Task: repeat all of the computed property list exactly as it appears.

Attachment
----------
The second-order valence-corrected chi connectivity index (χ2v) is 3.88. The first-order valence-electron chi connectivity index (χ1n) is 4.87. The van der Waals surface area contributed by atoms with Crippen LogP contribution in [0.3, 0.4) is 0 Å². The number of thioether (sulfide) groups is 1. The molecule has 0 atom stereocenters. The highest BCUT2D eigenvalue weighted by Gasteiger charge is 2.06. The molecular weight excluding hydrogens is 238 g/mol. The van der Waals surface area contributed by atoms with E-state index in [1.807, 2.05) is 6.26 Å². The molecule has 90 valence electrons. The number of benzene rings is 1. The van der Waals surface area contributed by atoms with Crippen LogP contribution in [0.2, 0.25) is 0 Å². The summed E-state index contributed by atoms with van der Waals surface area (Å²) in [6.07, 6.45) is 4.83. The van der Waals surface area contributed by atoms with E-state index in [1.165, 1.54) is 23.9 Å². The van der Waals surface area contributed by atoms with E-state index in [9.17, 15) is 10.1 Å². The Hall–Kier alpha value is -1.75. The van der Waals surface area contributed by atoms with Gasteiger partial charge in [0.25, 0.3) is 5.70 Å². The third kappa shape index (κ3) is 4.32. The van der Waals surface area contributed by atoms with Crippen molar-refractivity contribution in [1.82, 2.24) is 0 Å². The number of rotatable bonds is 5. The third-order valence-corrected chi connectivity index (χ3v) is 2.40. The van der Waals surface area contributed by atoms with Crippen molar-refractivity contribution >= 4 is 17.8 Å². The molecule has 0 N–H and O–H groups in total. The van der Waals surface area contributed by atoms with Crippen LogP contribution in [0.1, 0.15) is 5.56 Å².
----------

The second-order valence-corrected chi connectivity index (χ2v) is 3.88. The first-order valence-electron chi connectivity index (χ1n) is 4.87. The van der Waals surface area contributed by atoms with Crippen LogP contribution in [0.3, 0.4) is 0 Å². The number of thioether (sulfide) groups is 1. The molecule has 0 atom stereocenters. The highest BCUT2D eigenvalue weighted by Gasteiger charge is 2.06. The molecular weight excluding hydrogens is 238 g/mol. The van der Waals surface area contributed by atoms with E-state index in [1.807, 2.05) is 6.26 Å². The molecule has 90 valence electrons. The number of benzene rings is 1. The van der Waals surface area contributed by atoms with Crippen LogP contribution in [0.2, 0.25) is 0 Å². The summed E-state index contributed by atoms with van der Waals surface area (Å²) in [6.07, 6.45) is 4.83. The van der Waals surface area contributed by atoms with E-state index in [1.165, 1.54) is 23.9 Å². The van der Waals surface area contributed by atoms with E-state index in [9.17, 15) is 10.1 Å². The Hall–Kier alpha value is -1.75. The van der Waals surface area contributed by atoms with Gasteiger partial charge in [0.25, 0.3) is 5.70 Å². The third kappa shape index (κ3) is 4.32. The van der Waals surface area contributed by atoms with Crippen molar-refractivity contribution in [1.82, 2.24) is 0 Å². The number of rotatable bonds is 5. The third-order valence-corrected chi connectivity index (χ3v) is 2.40. The van der Waals surface area contributed by atoms with Crippen molar-refractivity contribution >= 4 is 17.8 Å². The molecule has 0 N–H and O–H groups in total. The van der Waals surface area contributed by atoms with Crippen LogP contribution in [0.1, 0.15) is 5.56 Å².